Cellular Conversion Turns Brain into Blood

Article excerpt

Talk about a career change. The unspecialized cells that normally give rise to the various cell types in the brain can also act as bone marrow, the crucial source of an adult body's blood cells.

Scientists discovered this remarkable ability when they injected these so-called neural stem cells into the blood of mice whose own bone marrow had been almost completely destroyed by irradiation. The neural stem cells, whose progeny were identifiable by means of a genetic marker previously slipped into them, engrafted as normal bone marrow transplants do and began producing blood cells.

"We really had a hard time convincing ourselves of our own data," notes Angelo L. Vescovi of the National Neurological Institute in Milan, Italy. He, Christopher R.R. Bjornson of the University of Washington in Seattle, and their colleagues describe the neural stem cell transplants in the Jan. 22 SCIENCE.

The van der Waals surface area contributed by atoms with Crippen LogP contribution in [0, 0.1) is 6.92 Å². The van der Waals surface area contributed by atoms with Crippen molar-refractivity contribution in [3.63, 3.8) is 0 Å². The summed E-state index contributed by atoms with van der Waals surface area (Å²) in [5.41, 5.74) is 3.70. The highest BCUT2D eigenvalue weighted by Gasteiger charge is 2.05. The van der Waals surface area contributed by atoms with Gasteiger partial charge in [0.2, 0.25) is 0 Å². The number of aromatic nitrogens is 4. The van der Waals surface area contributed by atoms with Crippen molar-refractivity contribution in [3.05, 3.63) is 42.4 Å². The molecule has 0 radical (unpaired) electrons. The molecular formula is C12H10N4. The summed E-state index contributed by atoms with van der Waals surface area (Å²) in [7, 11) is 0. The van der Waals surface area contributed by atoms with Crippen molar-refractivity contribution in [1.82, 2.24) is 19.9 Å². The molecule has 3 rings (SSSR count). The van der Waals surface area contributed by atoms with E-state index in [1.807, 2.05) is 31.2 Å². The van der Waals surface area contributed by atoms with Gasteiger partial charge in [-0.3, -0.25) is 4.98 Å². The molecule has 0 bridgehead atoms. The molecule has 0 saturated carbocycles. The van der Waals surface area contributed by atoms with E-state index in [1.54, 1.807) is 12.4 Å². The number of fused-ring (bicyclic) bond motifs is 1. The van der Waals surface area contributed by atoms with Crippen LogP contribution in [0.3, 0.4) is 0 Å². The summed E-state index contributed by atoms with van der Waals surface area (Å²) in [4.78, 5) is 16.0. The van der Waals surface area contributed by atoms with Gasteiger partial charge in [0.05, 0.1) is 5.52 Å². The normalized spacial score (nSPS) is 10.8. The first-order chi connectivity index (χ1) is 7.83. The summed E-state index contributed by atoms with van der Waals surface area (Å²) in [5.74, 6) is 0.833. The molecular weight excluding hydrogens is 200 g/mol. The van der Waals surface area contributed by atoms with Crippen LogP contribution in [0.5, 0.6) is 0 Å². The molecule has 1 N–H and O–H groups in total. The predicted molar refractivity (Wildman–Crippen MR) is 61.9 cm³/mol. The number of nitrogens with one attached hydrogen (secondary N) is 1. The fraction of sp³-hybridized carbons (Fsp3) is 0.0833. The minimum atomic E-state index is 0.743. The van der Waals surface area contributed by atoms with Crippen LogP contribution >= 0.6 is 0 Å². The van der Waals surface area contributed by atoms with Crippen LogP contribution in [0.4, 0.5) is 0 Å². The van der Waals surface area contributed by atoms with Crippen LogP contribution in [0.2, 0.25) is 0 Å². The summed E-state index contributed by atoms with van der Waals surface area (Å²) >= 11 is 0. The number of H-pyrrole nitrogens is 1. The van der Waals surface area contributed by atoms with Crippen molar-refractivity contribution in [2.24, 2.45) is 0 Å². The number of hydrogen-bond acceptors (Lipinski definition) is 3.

The experiments suggest that a cell's lot in life, usually determined during the growth of an embryo, isn't as hard and fast as once thought. "Even when a cell seems to have committed to a particular organ, there are still some cells that can switch that fundamental identity. That's an intriguing biological concept," says Evan Y. Snyder of Children's Hospital in Boston, who has isolated human neural stems cells (SN: 11/7/98, p. 293).

Until recently, scientists assumed that most adult cells had made irreversible commitments to a particular fate, becoming heart cells or liver cells, for example. The cloning of Dolly the sheep and other animals from various adult cells challenged that dogma, however. Still, those experiments involved removing the genes of an adult cell and placing them into an egg, a transfer that somehow reverted the genes to their embryonic state (SN: 4/5/97, p. 214). In the new experiments, the researchers have shown that they can directly change the role of some adult cells simply by placing them in a new environment.

Vescovi notes that his unusual experiment was prompted in part by reports of brain tumors that contained muscle cells in addition to brain cells. …